Transcription tales

Being a corporate trainer in a medical transcription company can have its mix of heady days when there is an overload of medical reports coming in from hospitals across America, which are sheer pleasure due to the humour involved in the training experience. Needless to say, the mirth generated by the trainees transcribing dictated reports, with words very different from what has been dictated, results in laughter being the best medicine and serves as a potent stress buster indeed.

Many a time when one is flipping through the ‘Jaamt’ (‘Journal for American Association of Medical Transcription’), one comes across a range of topics which are important as they throw up several medico-legal issues. As a trainer, I always tell my trainees about the importance of referencing and documenting all medical terms and medications in order to produce error-free reports. Reports should be transcribed with application of one’s greycells and inadvertence is apt to be considered with not much amusement by those offering dictation.

Whether the report is paediatric, gynaecological or orthopedic, one must see that the words make absolute sense. Thus, I almost did my nut when one trainee transcribed “Normocephalic and atraumatic”, as “Normocephalic and automatic”!
Trainees have repeatedly been told to use their common sense while transcribing. As a trainer, however, I would say that using ‘common sense’, an uncanny intuitive ability, is not always common. The trainees are of two types, either they are perfectionists who go the extra mile to refer to reference books and periodicals, or the other category being those who are just plain lethargic. The latter would want to take short cuts to get words instead of exercising their brains and doing hard work. One of those bloomers, a trainee committed was to transcribe “The patient is a 73-year-old female”, as “The patient is a 73-year-old e-mail!”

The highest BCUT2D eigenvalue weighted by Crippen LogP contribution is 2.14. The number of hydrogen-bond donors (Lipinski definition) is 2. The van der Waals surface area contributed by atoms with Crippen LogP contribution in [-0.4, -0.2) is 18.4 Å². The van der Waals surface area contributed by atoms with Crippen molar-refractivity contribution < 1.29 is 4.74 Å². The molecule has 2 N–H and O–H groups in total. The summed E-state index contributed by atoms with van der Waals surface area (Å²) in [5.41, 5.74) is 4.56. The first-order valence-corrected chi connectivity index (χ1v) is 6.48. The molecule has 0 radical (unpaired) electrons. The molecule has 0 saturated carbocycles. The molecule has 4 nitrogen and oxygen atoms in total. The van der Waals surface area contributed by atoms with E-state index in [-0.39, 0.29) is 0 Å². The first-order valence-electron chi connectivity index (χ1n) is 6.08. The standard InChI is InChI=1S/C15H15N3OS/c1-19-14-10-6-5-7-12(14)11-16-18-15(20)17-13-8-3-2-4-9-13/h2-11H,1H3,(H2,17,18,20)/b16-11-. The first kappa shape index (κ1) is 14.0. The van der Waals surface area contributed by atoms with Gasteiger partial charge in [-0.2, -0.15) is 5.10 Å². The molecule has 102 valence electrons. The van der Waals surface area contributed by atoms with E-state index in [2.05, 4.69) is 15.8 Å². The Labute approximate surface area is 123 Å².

Another instance of lack of common sense I have come across relates to the use of capital letters, Roman or Arabic numbering, and in short, the style of medical transcription, as such. One of the trainees transcribed, “The patient has Pneumonia,” with a capital P. Asked why he had done so, pat came the reply, “Ma’am, because it is the name of a disease!” I guess on some days you just don’t win.

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